For the desires of the flesh are against the Spirit, and the desires of the Spirit are against the flesh, for these are opposed to each other, to keep you from doing the things you want to do. Galatians 5:17
You need to be very suspicious about that which your flesh finds its greatest pleasure in. Not that you should deny your body all delights in the mercies of God. Pleasing the senses is neither good or evil in itself, but a holy improvement of lawful pleasures is a daily duty since inordinate pleasure is a sin. Pleasure is inordinate when it tends to corrupt the soul by enticing it to sin and turning it from God and his service. Though all your bodily pleasures are not sin, yet, the pleasures of the flesh and the carnal mind are the chief desires of sinners, and the devil’s greatest bait to lead men to perdition. Thus, there is great reason to be extremely afraid of that which is most pleasing to your flesh. Escape fleshly pleasure, and escape damnation. There is far more cause to be afraid of prosperity than adversity; of riches, than poverty; of honour, than obscurity and contempt; of men’s praises and applause, than their slanders and reproaches; of preferment and greatness, than a low and plain attire. Those that have yielded their reason to serve their fleshly lusts think otherwise. No wonder they sell their birthright for a mess of pottage, a prostitute, a high place, or a bellyful of pleasant meats or liquors. Heaven is the portion of serious believers and mortified saints alone (Luke 14:26-27). Millions part with God for pleasure. Hell will be filled with those who have preferred wealth, honour, sports, gluttony, drink, and filthy lusts before the holiness and happiness of believers. Temptation comes from something that men see as good, to entice them from the chief good. Apparent evil is no fit bait for the devil’s hook. Many, for the pleasures of sin for a season, will despise endless pleasures and everlasting joys. None will be damned who prefer poverty, disgrace, abstinence, hunger, thirst, and chastity before sin.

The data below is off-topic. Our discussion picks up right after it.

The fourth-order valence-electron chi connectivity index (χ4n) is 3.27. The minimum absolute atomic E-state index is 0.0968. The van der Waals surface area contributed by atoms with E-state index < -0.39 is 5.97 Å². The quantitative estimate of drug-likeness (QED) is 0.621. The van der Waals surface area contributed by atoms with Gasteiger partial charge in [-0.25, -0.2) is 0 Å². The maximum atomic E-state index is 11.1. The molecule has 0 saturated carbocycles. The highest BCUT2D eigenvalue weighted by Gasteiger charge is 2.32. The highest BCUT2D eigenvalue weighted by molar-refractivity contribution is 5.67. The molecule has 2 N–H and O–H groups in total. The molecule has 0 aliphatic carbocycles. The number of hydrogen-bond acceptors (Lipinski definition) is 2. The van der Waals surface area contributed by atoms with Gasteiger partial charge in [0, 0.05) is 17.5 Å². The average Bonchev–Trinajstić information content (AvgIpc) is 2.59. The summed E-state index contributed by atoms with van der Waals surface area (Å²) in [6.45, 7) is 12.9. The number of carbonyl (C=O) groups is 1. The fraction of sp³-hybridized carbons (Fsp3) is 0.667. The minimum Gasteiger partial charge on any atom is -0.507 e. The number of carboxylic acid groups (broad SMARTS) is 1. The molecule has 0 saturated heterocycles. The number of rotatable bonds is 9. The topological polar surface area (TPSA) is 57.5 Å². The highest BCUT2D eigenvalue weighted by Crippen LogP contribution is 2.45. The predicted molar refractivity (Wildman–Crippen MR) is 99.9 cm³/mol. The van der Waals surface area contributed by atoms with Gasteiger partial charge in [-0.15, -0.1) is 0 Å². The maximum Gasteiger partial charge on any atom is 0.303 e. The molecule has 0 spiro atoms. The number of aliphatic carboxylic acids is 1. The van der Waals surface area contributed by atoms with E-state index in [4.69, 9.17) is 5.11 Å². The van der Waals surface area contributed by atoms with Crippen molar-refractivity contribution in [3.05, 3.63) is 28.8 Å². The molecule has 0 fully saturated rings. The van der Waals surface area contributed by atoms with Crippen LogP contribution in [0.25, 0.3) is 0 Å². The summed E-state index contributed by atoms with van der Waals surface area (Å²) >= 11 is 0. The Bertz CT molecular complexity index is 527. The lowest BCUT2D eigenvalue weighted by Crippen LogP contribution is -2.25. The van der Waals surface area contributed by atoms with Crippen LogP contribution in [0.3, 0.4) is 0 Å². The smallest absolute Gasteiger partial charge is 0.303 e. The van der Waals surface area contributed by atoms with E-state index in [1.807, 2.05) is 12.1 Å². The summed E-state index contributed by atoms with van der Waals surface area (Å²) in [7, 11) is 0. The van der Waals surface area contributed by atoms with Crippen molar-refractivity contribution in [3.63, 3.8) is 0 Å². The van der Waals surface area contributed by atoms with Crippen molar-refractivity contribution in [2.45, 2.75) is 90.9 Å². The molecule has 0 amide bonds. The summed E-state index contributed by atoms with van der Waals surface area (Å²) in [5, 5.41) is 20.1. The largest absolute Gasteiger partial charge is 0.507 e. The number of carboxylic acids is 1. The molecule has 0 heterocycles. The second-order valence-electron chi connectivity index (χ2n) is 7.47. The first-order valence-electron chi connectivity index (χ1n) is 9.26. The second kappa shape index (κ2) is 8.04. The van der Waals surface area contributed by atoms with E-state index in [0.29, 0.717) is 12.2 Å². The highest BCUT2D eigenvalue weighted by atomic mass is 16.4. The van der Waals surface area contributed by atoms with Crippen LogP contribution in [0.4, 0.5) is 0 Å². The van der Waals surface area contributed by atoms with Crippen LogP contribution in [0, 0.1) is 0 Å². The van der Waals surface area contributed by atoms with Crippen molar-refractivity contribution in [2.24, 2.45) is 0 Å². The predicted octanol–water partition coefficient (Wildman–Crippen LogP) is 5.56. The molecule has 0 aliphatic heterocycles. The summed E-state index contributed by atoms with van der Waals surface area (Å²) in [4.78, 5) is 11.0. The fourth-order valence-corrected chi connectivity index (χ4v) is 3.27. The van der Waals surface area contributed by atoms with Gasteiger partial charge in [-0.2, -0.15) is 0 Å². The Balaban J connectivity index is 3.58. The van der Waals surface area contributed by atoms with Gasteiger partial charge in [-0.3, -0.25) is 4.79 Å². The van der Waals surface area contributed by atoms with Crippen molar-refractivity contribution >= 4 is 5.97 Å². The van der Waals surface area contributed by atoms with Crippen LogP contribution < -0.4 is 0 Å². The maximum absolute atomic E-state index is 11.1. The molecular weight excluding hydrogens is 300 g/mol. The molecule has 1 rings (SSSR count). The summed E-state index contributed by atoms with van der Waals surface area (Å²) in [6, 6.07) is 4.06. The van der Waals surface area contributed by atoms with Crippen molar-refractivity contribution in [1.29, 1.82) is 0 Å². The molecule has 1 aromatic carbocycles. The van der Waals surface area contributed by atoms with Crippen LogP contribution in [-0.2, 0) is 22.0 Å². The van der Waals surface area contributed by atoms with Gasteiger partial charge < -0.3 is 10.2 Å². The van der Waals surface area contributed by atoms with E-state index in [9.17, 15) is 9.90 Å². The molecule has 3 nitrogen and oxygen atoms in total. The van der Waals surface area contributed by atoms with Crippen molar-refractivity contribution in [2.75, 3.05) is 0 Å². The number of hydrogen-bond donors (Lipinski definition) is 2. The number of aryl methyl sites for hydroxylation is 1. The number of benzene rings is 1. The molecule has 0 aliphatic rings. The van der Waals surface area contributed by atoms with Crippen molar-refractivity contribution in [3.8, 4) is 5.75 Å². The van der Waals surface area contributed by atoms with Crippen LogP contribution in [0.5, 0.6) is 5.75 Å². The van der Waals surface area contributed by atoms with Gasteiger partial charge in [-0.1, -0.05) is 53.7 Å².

Can we trust the New Testament? Hasn’t it all been disproved? Doesn’t modern scholarship show that it was all made up much later, so that the supposedly historical foundations of Christianity are in fact a figment of the imagination?
This sort of thing is said so often in the media, in some churches, and in public life in general that many people take it for granted that nothing can be said on the other side. But, as so often, this is where careful, accurate historical scholarship of the type in which F.F. Bruce excelled has a quiet, thorough, and complete answer. Yes we can trust the New Testament. For a start, the documents themselves—the manuscripts from which our knowledge of the New Testament comes— are in far, far better shape than the manuscripts of any other work from the ancient world, by a very long way. Examine the New Testament, and you’ll find that our knowledge of it rests on a very large number of manuscripts, several hundred in fact, which go back as far, in some cases, as the early second century, less than a hundred years after the books were first written. There is better evidence for the New Testament than for any other ancient book.
This Modern Classic in the Field of New Testament Studies offers a compelling defense of biblical truth. F. F. Bruce, one of evangelicalism’s most respected scholars, makes a clear case for the historical trustworthiness of the Christian Scriptures, drawing on evidence from the New Testament documents themselves as well as extra-biblical sources. Concise chapters explore the canon and dating of the New Testament, the nature of the Gospels (including a look at miracles), the life and writings of Paul, and archaeological and literary evidence. Including here a completely updated bibliography. Bruce’s long-standing affirmation of the New Testament is still as authoritative and engaging as ever.
“Fred Bruce was a tower of strength in the worlds of scholarship and faith, and in particularto those who, like him, were and are determined not to separate the two. There are many recent books which explore the New Testament from a wide variety of angles. But this book is far from being out of date. Indeed, it remains one of the best popular introductions [to the topic of New Testament critical study] available. Enjoy it; think about it; use it as the basis for further exploration.” —N.T. Wright
Paperback; 149 pages